The book received worldwide condemnation from Muslims and a Fatwa calling for Rushdie’s death was issued by Ayatollah Ruhollah Khomeini of Iran causing Rushdie to retreat into hiding. The mounting pressure and the threat of violence lead to two major US bookstores withdrawing the book from sale. All around the world, the book was banned and in some countries, a hefty prison sentence would be handed down to anyone found reading the book.

Personally, I would not deliberately write something that mocked another person’s religion or beliefs, but hey, if I read something that mocks my own beliefs then guess what? I would stop reading it, it’s that simple.

Stephen King’s first published novel, ‘Carrie’ suffered the double whammy of first being thrown out with the trash by the author himself and then being banned by a number of US schools and colleges.

King was all set to give up on ‘Carrie’ and he found it a difficult book to write as it was based upon two real life girls that he knew in high school, both of whom had since died, one of them by committing suicide. Eventually, he through the manuscript away convinced that no one would want to read a book about a girl with menstrual problems. His wife Tabitha though, spotted the book in buried in the rubbish, rescued it and convinced King to finish the story.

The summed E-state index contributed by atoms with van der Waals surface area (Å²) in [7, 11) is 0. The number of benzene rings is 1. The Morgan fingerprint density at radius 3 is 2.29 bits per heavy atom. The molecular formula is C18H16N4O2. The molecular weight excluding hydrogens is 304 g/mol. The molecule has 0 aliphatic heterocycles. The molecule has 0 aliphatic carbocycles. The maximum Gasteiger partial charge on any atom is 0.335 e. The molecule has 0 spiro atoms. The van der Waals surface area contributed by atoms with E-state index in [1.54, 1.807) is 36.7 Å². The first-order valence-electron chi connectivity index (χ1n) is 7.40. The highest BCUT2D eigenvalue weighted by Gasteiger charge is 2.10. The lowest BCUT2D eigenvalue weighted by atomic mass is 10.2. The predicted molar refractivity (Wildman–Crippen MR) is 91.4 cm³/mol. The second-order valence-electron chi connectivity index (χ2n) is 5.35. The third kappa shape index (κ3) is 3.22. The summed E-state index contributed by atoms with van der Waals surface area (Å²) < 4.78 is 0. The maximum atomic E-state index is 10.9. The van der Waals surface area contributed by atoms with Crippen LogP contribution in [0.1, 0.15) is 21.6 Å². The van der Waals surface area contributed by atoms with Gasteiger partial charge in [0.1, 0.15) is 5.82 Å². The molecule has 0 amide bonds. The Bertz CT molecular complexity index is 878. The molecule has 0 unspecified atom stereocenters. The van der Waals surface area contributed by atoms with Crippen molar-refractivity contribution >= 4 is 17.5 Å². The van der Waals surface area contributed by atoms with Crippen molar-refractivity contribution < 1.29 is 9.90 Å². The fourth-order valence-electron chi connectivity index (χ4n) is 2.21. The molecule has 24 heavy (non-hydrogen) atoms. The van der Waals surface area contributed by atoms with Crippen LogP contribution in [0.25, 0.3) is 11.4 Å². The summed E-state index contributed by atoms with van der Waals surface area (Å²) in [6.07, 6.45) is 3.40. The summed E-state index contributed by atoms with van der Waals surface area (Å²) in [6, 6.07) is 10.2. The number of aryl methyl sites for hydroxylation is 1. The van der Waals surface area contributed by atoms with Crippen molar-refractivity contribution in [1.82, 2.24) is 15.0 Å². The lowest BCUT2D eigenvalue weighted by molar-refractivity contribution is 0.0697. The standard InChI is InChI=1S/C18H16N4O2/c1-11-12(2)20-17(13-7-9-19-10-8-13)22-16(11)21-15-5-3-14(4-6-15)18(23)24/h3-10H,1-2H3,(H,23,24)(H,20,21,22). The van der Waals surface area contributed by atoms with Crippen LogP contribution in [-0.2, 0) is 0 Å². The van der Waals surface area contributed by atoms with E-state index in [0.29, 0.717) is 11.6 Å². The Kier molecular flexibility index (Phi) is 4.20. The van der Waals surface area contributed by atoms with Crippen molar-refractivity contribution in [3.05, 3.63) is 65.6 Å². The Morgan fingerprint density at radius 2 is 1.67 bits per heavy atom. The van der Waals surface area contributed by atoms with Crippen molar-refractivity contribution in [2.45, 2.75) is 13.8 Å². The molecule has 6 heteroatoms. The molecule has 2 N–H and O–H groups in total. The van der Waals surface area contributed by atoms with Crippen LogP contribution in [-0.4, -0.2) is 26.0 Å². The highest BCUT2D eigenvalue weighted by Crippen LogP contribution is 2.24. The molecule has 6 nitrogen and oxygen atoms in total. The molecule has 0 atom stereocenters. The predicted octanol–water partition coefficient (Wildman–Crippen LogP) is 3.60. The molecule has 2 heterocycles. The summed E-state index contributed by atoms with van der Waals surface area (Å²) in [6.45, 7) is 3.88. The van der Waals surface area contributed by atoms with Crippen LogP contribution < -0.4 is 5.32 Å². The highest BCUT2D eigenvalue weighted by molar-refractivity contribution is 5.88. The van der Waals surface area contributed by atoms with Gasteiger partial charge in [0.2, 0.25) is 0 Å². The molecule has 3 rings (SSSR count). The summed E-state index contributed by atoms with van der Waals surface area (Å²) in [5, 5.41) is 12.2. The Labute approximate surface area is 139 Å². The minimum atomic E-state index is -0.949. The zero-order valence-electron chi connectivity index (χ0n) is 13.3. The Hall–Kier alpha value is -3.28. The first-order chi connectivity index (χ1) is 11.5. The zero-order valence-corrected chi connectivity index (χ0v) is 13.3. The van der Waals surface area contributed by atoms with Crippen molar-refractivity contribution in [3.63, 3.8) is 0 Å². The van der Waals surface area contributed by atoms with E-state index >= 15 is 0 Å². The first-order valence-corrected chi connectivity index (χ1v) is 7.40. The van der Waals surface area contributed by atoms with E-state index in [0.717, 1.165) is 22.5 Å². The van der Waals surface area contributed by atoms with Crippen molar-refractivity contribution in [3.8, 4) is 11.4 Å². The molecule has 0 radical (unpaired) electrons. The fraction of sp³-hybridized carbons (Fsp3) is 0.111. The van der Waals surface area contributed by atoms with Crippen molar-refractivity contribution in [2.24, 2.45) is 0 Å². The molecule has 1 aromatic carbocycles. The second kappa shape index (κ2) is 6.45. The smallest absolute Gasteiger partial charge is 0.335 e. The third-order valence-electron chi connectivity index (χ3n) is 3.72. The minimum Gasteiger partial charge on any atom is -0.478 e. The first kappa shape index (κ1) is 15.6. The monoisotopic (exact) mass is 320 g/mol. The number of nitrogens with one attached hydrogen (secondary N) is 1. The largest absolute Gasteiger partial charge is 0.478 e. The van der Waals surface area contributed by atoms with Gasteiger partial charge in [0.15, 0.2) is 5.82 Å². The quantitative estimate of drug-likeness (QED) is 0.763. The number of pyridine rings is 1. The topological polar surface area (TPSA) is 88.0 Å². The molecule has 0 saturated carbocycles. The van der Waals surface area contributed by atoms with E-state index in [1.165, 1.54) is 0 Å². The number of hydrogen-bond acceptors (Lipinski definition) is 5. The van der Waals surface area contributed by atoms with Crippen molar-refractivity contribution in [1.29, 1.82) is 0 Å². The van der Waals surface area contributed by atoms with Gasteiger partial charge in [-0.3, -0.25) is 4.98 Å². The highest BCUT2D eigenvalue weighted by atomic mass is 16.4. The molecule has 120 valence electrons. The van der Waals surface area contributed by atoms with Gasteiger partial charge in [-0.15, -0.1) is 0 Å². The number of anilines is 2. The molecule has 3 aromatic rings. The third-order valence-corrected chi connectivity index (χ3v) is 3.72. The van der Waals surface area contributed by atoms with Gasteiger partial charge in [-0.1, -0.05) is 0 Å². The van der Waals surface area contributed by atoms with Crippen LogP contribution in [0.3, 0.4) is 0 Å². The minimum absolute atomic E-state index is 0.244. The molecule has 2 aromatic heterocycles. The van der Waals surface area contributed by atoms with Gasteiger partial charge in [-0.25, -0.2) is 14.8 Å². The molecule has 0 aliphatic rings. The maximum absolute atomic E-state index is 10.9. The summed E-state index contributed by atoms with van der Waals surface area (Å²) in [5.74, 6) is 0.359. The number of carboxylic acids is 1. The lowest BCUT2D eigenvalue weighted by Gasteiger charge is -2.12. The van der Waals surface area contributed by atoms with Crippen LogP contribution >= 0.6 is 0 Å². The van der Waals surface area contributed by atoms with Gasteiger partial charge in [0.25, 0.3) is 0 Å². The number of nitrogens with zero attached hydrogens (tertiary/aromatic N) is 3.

The book went on to become Kings first bestseller and was adapted into a feature film, a television movie, a Broadway musical and, now, a movie remake in 2013. Yet the book is still banned in some US schools on the grounds of its controversial treatment of religion and its depiction of teenage sex and violence.

Published and be damned
These are just eight of the books that were banned, rejected or thrown away and there are many other examples of books that nearly didn't make it to the bookshops. What is really surprising though is the number of books that have banned. It seems that censorship is still alive and well, even in the so called free world. But then censorship is a tricky subject. While we all cry out for the right to free speech, should, for example, a book that denies the Holocaust be made publicly available, or a book that incites racial hatred? What’s more, who makes the decision on what should and should not be published?

For my part, I will just stick to trying to avoid causing offence and leave the pushing of boundaries and taboos to others.